ATHENS, Greece — Greece is poised to receive the next installment of its bailout facility, debt inspectors said Friday after a near month-long inspection of the country's public finances.
It also looks Greece's partners in the eurozone could be stumping up additional new money beyond the current €110 billion package to help the debt-ridden country meet its massive debt obligations.
"I expect the eurogroup to agree on additional financing to be provided to Greece, under of course strict conditionality," Jean-Claude Juncker, the head of the 17 eurozone finance ministers, said in Luxembourg following a meeting with Greek Prime Minister George Papandreou.
Juncker also hinted that the private sector will be asked to help out.
"This conditionality will include private sector involvement on a voluntary basis and this private sector involvement will have to be negotiated with private creditors," Juncker said without elaborating.
Eurozone states have been discussing whether to ask private creditors to give Greece more time to repay its bonds or buy new bonds as old ones expire.
Juncker was speaking after the European Union, European Central Bank and the International Monetary Fund, collectively known as the troika, gave Greece more breathing room as it tries to service its debts.
Without the €12 billion due from the bailout facility due this summer, which is dependent on the country getting through these regular assessments, Greece was facing default.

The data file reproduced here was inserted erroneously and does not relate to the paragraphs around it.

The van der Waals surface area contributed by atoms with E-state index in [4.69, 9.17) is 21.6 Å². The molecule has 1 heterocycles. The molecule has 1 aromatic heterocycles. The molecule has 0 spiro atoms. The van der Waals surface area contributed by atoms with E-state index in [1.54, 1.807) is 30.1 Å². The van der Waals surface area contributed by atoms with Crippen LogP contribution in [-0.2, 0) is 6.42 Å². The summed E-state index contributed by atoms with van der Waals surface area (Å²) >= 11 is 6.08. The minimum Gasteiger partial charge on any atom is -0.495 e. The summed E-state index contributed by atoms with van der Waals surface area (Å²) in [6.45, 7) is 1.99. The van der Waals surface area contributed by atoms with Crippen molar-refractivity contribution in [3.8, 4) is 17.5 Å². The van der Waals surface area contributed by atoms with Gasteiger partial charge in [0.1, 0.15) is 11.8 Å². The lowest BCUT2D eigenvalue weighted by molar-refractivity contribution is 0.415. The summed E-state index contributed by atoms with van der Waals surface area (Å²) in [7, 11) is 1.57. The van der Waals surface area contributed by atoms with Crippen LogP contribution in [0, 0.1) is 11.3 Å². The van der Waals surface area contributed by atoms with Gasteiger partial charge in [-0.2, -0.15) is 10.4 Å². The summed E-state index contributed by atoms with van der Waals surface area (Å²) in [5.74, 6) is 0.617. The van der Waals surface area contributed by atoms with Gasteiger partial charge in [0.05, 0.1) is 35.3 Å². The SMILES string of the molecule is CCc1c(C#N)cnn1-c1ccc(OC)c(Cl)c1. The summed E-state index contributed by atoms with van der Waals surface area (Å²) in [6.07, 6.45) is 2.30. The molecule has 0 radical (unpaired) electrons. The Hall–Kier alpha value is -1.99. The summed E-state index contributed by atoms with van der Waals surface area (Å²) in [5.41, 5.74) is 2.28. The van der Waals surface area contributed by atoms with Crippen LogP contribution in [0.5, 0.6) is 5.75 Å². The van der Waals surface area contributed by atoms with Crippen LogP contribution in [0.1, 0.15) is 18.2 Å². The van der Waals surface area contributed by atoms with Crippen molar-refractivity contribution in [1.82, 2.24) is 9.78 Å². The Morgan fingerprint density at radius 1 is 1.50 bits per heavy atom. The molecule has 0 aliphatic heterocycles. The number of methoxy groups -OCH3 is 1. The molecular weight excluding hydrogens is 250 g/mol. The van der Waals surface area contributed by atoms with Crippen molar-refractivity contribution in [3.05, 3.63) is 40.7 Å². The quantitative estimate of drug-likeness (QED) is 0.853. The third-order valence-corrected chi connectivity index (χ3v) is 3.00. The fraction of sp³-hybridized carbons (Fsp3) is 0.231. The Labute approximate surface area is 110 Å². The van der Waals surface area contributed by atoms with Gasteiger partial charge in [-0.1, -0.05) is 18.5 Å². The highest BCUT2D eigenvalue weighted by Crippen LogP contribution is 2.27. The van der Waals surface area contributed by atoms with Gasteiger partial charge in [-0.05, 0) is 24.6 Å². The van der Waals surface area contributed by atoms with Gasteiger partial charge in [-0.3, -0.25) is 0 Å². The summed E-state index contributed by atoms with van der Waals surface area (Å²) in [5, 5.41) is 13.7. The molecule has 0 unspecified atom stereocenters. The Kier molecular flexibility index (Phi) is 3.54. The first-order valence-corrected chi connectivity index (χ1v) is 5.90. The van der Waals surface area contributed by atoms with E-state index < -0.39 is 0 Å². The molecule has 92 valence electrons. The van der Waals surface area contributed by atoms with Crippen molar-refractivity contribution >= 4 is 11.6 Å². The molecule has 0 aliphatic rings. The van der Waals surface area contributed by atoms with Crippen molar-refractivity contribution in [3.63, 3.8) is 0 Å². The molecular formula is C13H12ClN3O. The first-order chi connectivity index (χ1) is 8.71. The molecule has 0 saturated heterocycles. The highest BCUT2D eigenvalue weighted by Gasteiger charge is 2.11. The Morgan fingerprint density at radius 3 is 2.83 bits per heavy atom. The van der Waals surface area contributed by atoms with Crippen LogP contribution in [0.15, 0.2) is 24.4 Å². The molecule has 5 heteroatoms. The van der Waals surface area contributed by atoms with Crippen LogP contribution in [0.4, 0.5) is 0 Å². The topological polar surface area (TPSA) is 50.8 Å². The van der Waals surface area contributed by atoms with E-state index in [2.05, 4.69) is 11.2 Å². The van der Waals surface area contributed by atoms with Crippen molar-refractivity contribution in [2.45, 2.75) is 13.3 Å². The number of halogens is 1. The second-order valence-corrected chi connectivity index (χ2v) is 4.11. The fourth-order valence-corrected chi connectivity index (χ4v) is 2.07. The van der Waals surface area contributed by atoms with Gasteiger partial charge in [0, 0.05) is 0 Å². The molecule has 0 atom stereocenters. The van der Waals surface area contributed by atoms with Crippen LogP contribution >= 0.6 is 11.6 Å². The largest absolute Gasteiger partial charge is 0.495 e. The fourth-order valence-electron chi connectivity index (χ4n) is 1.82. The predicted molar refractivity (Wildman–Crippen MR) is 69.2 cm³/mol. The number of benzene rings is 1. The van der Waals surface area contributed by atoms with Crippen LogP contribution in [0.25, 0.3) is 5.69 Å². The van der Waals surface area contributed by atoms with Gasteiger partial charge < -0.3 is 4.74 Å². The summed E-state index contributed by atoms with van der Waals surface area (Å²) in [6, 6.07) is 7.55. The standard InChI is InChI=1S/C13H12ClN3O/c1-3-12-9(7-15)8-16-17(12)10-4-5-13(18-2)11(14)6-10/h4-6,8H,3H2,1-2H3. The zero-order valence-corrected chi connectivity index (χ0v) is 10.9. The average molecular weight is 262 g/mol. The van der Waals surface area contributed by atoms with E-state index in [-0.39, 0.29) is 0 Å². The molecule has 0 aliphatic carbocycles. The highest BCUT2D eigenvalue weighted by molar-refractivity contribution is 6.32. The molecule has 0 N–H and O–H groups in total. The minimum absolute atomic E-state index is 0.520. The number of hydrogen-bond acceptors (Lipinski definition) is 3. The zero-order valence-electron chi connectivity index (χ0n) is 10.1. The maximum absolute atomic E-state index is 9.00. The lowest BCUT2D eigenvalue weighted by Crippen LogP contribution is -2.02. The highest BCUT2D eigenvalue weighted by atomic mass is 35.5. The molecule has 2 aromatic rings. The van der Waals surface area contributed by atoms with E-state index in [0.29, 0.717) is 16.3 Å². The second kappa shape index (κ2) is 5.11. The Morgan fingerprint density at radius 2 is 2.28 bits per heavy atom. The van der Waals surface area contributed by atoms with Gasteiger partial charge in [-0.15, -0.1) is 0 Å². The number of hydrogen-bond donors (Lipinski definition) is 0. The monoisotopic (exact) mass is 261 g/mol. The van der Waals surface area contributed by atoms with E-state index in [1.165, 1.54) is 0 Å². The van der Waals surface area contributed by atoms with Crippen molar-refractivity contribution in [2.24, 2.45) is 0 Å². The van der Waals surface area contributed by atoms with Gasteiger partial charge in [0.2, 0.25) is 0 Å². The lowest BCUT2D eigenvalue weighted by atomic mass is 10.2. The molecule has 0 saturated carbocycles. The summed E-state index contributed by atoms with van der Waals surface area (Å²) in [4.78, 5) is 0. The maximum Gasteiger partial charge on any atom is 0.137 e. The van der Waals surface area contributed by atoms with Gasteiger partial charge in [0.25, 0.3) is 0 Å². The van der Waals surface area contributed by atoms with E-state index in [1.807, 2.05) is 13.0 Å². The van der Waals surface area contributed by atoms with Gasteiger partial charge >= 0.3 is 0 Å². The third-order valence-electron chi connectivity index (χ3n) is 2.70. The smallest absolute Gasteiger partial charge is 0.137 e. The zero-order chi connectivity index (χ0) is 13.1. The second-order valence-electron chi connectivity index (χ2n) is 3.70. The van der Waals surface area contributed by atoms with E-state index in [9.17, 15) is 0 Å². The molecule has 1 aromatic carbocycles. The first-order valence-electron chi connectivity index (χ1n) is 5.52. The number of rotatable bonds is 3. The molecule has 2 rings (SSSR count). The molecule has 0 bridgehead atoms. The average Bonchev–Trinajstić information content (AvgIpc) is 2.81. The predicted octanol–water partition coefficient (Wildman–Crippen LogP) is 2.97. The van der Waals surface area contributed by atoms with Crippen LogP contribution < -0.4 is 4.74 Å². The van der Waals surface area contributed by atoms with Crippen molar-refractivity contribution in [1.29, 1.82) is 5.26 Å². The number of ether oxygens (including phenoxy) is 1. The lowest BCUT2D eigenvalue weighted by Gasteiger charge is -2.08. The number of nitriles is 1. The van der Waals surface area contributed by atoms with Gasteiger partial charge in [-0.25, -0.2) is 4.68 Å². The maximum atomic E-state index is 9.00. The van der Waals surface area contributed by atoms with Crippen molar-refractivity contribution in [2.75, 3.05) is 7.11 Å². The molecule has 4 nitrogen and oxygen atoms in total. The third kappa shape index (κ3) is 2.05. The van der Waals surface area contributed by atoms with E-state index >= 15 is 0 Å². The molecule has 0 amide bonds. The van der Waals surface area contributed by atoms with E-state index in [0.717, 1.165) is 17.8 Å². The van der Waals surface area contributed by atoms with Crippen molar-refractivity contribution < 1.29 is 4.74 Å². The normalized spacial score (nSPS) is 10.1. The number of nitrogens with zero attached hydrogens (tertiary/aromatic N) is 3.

"Overall, significant progress, in particular in the area of fiscal consolidation, has been achieved during the first year of the adjustment program," the three institutions said.
The next installment of the loans it first began receiving in May last year is expected to be made available in early July, the troika said. It later slightly amended the wording to underline the funds would be most likely available in early July following approval from the IMF's board and the eurogroup.
The three also said they expected the Greek economy to stabilize at the turn of the year. That's important because the debt burden as a proportion of the country's debt continues to rise if the economy is shrinking as it has been for much of the last three years.
Juncker said there would be "no Greek exit from the euro area" and that Greece will not default on its debts — both scenarios have been widely rumored to be possibilities, and both strenuously denied by the Greek government and European officials.
The prevailing view in the markets has been that Greece, which is effectively locked out of raising money through the sale of its bonds because of prohibitively high interest rates, would need another bailout to plug a potential funding gap of between €60-70 billion over the next two years.
The protracted negotiations with the debt inspectors in Athens dealt with both the steps Greece has been taking to reform its economy in line with last year's package of loans, and a program of additional measures for the years 2012-2015.
A privatization program that seeks to raise funds for the cash-strapped country, further measures to be taken this year to meet deficit reduction targets and structural reforms to the Greek economy were all discussed, the Finance Ministry said, adding they had concluded "positively."
In return for the new money Greece had to accept significant outside interference in the way it runs government services. S0-called "monitoring mechanisms" will be put into place in Greece to ensure the country implements structural reforms already under way, including to healthcare and the labor market.
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